The National Security Council has on its staff a Pakistani-born analyst who was once declared a security risk by the Central Intelligence Agency. The woman, Shirin Tahir-Kheli, is a close friend of Donald Gregg, the national security adviser to Vice President Bush.

According to our sources, Tahir-Kheli has maintained personal ties with Pakistani leaders while doing NSC work giving her access to sensitive secrets regarding Pakistan -- including what we know about its nuclear programs, its relations with the Chinese and the names of CIA agents in Pakistan.

Gregg already is embroiled in the Iran-contra affair as the man who knew about the contra resupply operation and may or may not have told his boss about it. He has offered twice to resign, but Bush has refused to accept his resignation, despite calls from both political parties to dump Gregg.

While working on national security issues at the White House, Gregg and Tahir-Kheli have developed a close relationship. Gregg once arranged for her to travel to Pakistan with Bush and to meet Pakistani leaders in a home once owned by her family.

Tahir-Kheli's status in the Directorate for Near Eastern and South Asian affairs bothers NSC staff members who know that the CIA refused to give her classification clearances, according to sources.

Dale Van Atta spoke with 11 past and present NSC staffers familiar with Tahir-Kheli.

Tahir-Kheli, the daughter of a university president and member of an elite family, refused to speak to us, and an NSC spokesman offered little information.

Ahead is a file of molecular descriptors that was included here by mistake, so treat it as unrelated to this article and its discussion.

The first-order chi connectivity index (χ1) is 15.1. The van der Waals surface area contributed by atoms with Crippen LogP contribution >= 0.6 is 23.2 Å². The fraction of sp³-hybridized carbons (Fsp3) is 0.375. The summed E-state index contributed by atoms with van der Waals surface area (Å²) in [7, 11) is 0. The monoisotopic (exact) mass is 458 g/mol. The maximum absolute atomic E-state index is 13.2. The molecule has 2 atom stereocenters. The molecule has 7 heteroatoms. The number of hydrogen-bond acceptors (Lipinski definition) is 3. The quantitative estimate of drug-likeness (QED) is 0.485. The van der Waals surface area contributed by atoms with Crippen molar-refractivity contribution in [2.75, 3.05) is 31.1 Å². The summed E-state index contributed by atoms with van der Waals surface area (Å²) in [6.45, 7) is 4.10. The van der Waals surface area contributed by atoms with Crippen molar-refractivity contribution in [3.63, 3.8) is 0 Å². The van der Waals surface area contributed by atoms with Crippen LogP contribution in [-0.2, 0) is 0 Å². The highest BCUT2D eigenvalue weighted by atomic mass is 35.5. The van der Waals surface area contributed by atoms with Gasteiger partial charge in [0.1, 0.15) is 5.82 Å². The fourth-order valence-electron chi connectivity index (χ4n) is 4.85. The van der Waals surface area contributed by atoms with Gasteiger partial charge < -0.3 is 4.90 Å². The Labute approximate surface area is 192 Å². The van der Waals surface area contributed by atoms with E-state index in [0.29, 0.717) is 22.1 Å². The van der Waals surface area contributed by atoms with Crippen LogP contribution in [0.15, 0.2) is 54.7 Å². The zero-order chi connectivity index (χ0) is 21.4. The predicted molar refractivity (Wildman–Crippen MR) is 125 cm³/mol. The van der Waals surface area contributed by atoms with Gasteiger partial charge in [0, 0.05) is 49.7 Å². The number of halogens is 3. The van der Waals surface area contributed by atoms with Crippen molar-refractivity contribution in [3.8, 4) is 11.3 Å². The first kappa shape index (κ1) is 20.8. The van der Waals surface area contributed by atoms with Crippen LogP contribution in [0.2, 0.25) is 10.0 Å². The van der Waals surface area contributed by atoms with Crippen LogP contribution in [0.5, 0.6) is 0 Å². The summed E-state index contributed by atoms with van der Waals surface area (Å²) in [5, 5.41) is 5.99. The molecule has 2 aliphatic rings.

She came to the NSC from a political appointment at the State Department, toward the end of Reagan's first term. For months after that, she read "code word" or "compartmentalized" documents -- ones classified higher than "top secret." But she didn't have the security clearance to read them. "In that place {the NSC}, there was no real security," a former NSC staff member said. "It used to drive me crazy how sloppy they were."

The CIA's security-clearance investigation of Tahir-Kheli dragged on for months because one of her fellow staffers suggested to the CIA's director of security that he "take a hard look at her." The CIA found "derogatory" information about her, considered her a security risk and refused to give her clearance.

Her patron at the NSC at the time, the late Donald Fortier, fought the CIA ruling and pressured the Justice Department to give Tahir-Kheli the clearances over CIA objections. She passed an FBI polygraph and got permission to read what she had been reading all along.

But the controversy did not die. NSC staffers became incensed when Gregg became Tahir-Kheli's patron after Fortier's death. Those staffers say the problem is not her place of birth. Several noted a clear distinction between her and foreign-born national security advisers, such as Henry Kissinger and Zbigniew Brzezinski.